Guatemala Part Two
Bob and I float on Lake Péten Ítza on the isolated upper peninsula of Guatemala on the Mexican border, contemplating. (Yup, it’s so quiet and deserted we can do that.) The water is warm and crystal clear. We look through it, on it, above it to nothing; no boats, no fish, no animals, no people, except for guards and dogs protecting the concrete-walled compounds of the rich and powerful on the shoreline.
What used to be in the middle of Mayan civilization in Central America, was first deforested by the Maya themselves to build their cities, grow their maize, build their highways, and much more recently has become a hotbed of clashing Mexican and Guatemalan drug cartels, death squads and another huge deforestation, pesticide proliferation from cattle ranching, and the looting and selling of ancient artifacts. All very lucrative for the drug lords.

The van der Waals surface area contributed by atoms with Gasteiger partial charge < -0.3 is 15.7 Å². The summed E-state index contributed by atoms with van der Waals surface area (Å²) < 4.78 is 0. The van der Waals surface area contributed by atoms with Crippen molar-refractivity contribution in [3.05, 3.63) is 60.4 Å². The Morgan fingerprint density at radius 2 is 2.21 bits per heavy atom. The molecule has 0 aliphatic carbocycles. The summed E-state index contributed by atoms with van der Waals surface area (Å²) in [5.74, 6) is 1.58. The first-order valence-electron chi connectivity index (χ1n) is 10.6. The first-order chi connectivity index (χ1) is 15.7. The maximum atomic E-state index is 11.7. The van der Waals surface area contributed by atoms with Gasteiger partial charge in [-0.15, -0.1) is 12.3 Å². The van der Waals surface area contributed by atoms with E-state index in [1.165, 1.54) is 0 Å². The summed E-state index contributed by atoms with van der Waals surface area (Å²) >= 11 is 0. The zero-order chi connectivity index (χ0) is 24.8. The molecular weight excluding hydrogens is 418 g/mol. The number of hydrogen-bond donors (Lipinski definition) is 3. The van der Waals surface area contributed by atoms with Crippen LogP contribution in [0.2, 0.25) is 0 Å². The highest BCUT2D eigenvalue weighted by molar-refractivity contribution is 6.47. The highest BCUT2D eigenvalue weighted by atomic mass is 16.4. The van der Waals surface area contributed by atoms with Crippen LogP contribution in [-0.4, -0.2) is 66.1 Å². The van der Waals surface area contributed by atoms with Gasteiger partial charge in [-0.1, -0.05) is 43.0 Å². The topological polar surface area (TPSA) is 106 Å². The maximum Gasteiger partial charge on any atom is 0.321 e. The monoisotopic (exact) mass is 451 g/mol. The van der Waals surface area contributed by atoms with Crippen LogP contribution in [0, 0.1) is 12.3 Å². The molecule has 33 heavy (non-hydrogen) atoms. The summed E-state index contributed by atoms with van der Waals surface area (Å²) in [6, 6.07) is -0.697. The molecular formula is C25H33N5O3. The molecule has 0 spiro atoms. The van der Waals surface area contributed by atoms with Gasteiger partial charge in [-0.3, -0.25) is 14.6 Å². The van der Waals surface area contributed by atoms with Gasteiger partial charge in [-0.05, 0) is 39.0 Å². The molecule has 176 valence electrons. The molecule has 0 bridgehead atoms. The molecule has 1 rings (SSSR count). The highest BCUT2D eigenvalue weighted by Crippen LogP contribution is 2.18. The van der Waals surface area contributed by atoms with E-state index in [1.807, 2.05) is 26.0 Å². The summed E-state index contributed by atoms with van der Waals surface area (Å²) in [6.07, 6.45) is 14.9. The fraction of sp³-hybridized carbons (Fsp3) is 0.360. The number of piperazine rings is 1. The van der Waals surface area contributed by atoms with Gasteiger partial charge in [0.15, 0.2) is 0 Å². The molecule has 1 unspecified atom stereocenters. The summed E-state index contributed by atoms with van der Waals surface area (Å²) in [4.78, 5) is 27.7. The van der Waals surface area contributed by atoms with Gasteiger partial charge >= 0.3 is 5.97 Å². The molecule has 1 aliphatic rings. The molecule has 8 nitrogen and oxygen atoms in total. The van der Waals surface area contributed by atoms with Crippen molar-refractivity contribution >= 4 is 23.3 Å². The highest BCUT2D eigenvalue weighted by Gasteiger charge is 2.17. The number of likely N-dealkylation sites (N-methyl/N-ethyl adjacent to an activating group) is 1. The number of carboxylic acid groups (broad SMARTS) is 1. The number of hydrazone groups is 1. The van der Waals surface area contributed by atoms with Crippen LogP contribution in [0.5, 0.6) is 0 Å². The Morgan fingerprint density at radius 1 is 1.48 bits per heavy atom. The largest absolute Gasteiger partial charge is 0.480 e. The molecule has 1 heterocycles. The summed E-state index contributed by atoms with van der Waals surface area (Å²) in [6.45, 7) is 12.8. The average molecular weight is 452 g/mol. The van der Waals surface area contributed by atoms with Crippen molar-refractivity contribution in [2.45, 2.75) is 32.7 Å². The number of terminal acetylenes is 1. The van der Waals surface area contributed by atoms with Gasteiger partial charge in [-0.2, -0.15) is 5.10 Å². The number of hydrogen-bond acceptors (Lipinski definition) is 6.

I love artifacts. It’s so exciting to find bits of antiquity and begin to understand how people lived and how the world has changed. I don’t sell them, but I like to collect them. I could appease my conflict by joining the non-profit Global Heritage Fund and Network which includes Tikal, its neighboring temples. El Mirador, possessing the largest pyramid in the world – La Danta – is now thought to be the cradle of Mayan civilization, and is largely unexplored. With my background in science and my record volunteering in primitive areas of Africa and Central America, this could be my next volunteer adventure!